Ideas for dinner tonight. Household and kitchen tips, recipes, tweaks. What's worked great, and not so great.
I love baking bread. I love to eat bread even more! Today, in prep for having the family over for Easter dinner tomorrow, I baked some bread. One was experimental, one a variation of some I’ve made lots. One was from scratch, one with my trustee bread machine I pulled out of the closet. I usually do it all by hand, but while the egg bread – the experimental one- was seeming to not work at all, I baked the other loaf in my machine. The egg bread is said to be a little sweet, also good for french toast. The other loaf is a honey wheat bread with ground chia seeds.
The first try of the egg bread, the recipe stated to add sugar and flour to activate the yeast in the warm water. That did not work AT ALL. I used brand new premium high quality yeast. Flat as a pancake, it didn’t bubble at all. The water was in the perfect 110-115 degree range. If the water is too cold it won’t activate, too hot and the yeast will die. (Unless the yeast is added to dry ingredients, the water needs to be 120-130. Anyway, I don’t know why it didn’t work, but I started over and omitted the added sugar and flour during the activation process. It worked. The dough is VERY sticky and soft. Unlike any other yeast bread I’ve made before. I was sure it wasn’t going to work, but I persevered, and although I haven’t tasted it yet, it looks pretty and did rise after all! I’ll let you know how it tastes tomorrow.
Recipe for the Egg Bread
1/3 c. warm water between 110-115 degrees
1 packet active dry yeast (about 2 1/4 t.) Rapid Rise works too
6 c. flour
2/3 c. sugar (I used Monk-fruit sugar)
2/3 c. milk
2/3 c. Half and half ( I used non fat for both)
6 T. butter
3 eggs, beaten- reserve just about one to use as egg wash prior to baking
In the bowl of a stand mixer, pour in the warm water. Gently sprinkle yeast packet over the water and set aside until it bubbles, about 5 minutes.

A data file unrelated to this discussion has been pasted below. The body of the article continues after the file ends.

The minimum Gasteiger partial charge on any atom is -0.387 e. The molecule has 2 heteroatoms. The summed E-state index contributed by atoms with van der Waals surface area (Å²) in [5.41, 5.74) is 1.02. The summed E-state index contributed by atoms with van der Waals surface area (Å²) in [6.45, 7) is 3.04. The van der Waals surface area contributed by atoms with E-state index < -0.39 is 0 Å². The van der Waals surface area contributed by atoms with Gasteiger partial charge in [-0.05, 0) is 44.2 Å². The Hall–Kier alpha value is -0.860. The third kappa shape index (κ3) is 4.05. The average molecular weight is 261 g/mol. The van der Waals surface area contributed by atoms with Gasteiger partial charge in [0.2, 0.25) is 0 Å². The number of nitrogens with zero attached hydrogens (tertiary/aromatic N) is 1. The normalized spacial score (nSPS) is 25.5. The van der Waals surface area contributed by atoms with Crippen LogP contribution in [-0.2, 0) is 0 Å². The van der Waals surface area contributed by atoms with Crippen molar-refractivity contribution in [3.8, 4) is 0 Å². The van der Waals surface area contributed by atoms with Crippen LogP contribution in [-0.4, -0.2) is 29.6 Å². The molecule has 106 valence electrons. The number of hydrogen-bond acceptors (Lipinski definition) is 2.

In small saucepan, heat milk and half and half over medium low heat. Add sugar, stir to dissolve. Add butter and when butter is melted, check the temperature. When the temperature is between 110-115, add to the yeast mixture. Start the mixer on a slow setting, add the beaten eggs, reserving enough to use as a wash to the loaf prior to baking.
Begin adding the flour slowly, increasing the speed of the mixer as needed to thoroughly incorporate the flour. Mix until the dough forms a ball. Mine took quite some time, I added a bit more flour, then finally scraped it out of the bowl, put some flour on the counter and kneaded it to incorporate more flour until it was smooth and elastic. It was a very soft dough, unlike any I have ever experienced. Don’t give up!
Place in a lightly greased bowl, cover and place in a warm place until doubled, about 1 1/2 hours. (Mine never really doubled. It seemed to just lay there, but I guess it did rise a bit.)
Place a Silpat silicone baking sheet or parchment on a baking sheet. Place the dough on a lightly floured counter top, divide dough into 3 even pieces. Gently stretch each piece to be about the length of the cookie sheet and place next to each other connecting the top three pieces by squeezing and turning under. Gently braid and connect and turn under the end of the braid. Cover and let rise in a warm place until about doubled, about an hour. (It DID rise this time!)
Preheat oven to 350 degrees.
Add a bit of water to the reserved egg to make a wash. Gently brush egg mixture over braid. Sprinkle lightly with coarse Kosher salt. Some other possible toppings would be poppy seeds, sliced or slivered nuts such as almonds or pecans.
Bake in the 350 degree oven for about 50-60 minutes until the loaf in golden and sounds hollow when you tap on it. Brush with a little butter to give it and even more delicious look. Let it cool slightly before cutting.